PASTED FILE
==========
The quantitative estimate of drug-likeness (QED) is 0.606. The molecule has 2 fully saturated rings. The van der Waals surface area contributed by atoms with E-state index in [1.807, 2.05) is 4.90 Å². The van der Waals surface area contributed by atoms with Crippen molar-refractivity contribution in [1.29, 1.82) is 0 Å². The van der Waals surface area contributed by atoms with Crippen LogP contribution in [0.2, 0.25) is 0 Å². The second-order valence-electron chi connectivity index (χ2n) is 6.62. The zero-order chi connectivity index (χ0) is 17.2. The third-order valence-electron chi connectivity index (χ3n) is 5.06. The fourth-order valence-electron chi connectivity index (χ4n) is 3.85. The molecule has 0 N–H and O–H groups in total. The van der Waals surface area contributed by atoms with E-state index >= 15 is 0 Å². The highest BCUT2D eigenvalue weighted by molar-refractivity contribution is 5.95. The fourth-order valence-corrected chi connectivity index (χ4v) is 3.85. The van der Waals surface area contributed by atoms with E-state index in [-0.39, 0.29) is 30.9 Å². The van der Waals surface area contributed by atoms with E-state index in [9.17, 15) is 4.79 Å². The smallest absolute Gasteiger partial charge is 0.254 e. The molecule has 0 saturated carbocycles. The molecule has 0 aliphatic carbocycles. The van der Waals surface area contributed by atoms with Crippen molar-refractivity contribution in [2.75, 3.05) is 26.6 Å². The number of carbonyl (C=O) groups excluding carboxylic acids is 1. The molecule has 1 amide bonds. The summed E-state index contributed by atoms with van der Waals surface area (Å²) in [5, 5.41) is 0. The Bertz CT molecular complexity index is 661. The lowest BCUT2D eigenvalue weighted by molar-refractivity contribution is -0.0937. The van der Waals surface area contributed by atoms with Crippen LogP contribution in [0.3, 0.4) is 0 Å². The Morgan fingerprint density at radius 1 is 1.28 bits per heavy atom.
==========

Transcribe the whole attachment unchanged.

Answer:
The quantitative estimate of drug-likeness (QED) is 0.606. The molecule has 2 fully saturated rings. The van der Waals surface area contributed by atoms with E-state index in [1.807, 2.05) is 4.90 Å². The van der Waals surface area contributed by atoms with Crippen molar-refractivity contribution in [1.29, 1.82) is 0 Å². The van der Waals surface area contributed by atoms with Crippen LogP contribution in [0.2, 0.25) is 0 Å². The second-order valence-electron chi connectivity index (χ2n) is 6.62. The zero-order chi connectivity index (χ0) is 17.2. The third-order valence-electron chi connectivity index (χ3n) is 5.06. The fourth-order valence-electron chi connectivity index (χ4n) is 3.85. The molecule has 0 N–H and O–H groups in total. The van der Waals surface area contributed by atoms with E-state index >= 15 is 0 Å². The highest BCUT2D eigenvalue weighted by molar-refractivity contribution is 5.95. The fourth-order valence-corrected chi connectivity index (χ4v) is 3.85. The van der Waals surface area contributed by atoms with E-state index in [-0.39, 0.29) is 30.9 Å². The van der Waals surface area contributed by atoms with E-state index in [9.17, 15) is 4.79 Å². The smallest absolute Gasteiger partial charge is 0.254 e. The molecule has 0 saturated carbocycles. The molecule has 0 aliphatic carbocycles. The van der Waals surface area contributed by atoms with Crippen molar-refractivity contribution in [2.75, 3.05) is 26.6 Å². The number of carbonyl (C=O) groups excluding carboxylic acids is 1. The molecule has 1 amide bonds. The summed E-state index contributed by atoms with van der Waals surface area (Å²) in [5, 5.41) is 0. The Bertz CT molecular complexity index is 661. The lowest BCUT2D eigenvalue weighted by molar-refractivity contribution is -0.0937. The van der Waals surface area contributed by atoms with Crippen LogP contribution in [0.3, 0.4) is 0 Å². The Morgan fingerprint density at radius 1 is 1.28 bits per heavy atom.